This past weekend, my Dad and I celebrated the 100th anniversary of the King of Swing.
All weekend long we played Benny Goodman in the shop and, honestly, he never sounded better.
Benjamin David Goodman was born on May 30, 1909 in Chicago. He was the 9th of 12 children born to a poor family. His parents were recent emigrants to the United States from what is now Poland.
He picked up the clarinet when he was 10, and by the time he was 16 he was playing professionally around Chicago with a number of bands, most notably the Ben Pollack Orchestra. It was with Pollack that he made his first recordings in 1926. Just as the Great Depression was getting under way, he made his way to New York and started earning a reputation as a solid session player.
He worked in Broadway orchestras (for at least one show he shared the pit with Glenn Miller), in dance bands and recording under his own name and as a sideman for other bandleaders (here’s some trivia: he was one of Red Nichols’ Five Pennies).
In 1934, NBC was putting together a regularly scheduled three-hour music program called Let’s Dance. They were looking for 3 bands to fill each slot: a “sweet” band, a “dance” band and a “hot” band. Benny put together a group, auditioned, and was selected as the “hot” band.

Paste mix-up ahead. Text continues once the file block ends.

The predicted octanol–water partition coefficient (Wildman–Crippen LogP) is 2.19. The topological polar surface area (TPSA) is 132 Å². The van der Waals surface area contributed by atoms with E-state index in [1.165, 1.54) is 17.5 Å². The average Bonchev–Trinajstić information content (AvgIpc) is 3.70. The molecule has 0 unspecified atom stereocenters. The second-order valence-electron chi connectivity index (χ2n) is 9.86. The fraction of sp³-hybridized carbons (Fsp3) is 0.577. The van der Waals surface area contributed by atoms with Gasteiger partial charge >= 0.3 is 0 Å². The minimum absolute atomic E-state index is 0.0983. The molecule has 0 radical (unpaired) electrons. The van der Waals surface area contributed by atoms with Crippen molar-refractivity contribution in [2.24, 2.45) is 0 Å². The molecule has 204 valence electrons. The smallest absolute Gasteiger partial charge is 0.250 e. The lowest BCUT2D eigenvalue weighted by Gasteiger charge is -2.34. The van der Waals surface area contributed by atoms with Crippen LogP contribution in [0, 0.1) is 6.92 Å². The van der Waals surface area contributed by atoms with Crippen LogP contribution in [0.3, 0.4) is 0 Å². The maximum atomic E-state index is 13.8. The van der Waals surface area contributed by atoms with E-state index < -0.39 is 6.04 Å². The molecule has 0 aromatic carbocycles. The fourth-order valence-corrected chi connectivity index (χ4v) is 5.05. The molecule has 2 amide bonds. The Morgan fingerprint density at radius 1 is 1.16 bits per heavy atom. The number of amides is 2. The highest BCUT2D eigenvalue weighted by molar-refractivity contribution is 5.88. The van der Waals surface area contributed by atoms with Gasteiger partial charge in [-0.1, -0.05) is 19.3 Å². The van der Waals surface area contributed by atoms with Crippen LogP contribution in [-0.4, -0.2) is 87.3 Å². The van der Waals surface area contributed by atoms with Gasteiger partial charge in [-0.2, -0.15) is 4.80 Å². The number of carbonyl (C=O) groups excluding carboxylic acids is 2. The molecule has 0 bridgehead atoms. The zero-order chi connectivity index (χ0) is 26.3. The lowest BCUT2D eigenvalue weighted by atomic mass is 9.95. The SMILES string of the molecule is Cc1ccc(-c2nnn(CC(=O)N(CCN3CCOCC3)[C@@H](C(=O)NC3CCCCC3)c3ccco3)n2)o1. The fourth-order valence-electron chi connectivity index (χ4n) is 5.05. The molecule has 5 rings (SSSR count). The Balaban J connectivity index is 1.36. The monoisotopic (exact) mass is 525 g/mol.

That was the good news. The bad news was that the program would air live, beginning at 9 PM. Benny’s “hot” band didn’t get on the air until 11; long after his target audience (high school kids) was in bed. The radio broadcast lasted just one year.
After the show was canceled, Benny took the band on the road, meeting with only modest success. Few outside the New York dance clubs had heard of him.
Until he got to the West Coast. The 11 PM slot in New York was an 8 PM slot in California and he was a hit. But he didn’t know that. When he got to his booking at The Palomar Ballroom in Los Angeles, his shows were booked to capacity (the ballroom could hold 4,000 dancing couples). It was a phenomenon. Unexpected. And unprecedented.
Newspapers across the country carried stories about this new craze. Hot music! Hot dancing (they called it “jitterbug”)!
Benny was an innovator. In addition to his Big Band, he had several smaller combos, including a quartet (Benny Goodman-Gene Krupa-Teddy Wilson-Lionel Hampton). To this day, in my opinion, no one was better when they played live.
His was also the first commercial band to mix white and black musicians on stage. That was a big deal in the 1930s. And long before Jackie Robinson broke the color barrier in big league sports.
My Dad and I didn’t agree on much musically. He liked Woody Herman (I thought he was OK, maybe) and Stan Kenton (I confess that I still don't get Stan Kenton). I rather liked Glenn Miller, and my Dad allowed that Glenn was certainly better than, say, anyone who played rock 'n roll.
But we did agree on all things Benny.
When I was a kid, every Sunday morning my Dad would put his Benny Goodman records on the stereo (the stereo that I wasn't allowed to touch, and the stereo that NEVER played my Beatles or Paul Revere and the Raiders records). That was my introduction to Swing. It actually was a pretty good introduction.
The world lost a giant in 1986 when Benny Goodman passed. I lost a giant in my world last year when my Dad passed.
Still, my Dad and I had a pretty good time together this past weekend playing Benny Goodman CDs here in the shop. (And, yes, I did crank it up just a bit.) Thank you, Mr. Goodman, for all you gave to us. And thank you, Mr. Lewin, for introducing me to all things Benny.
Let’s do it again.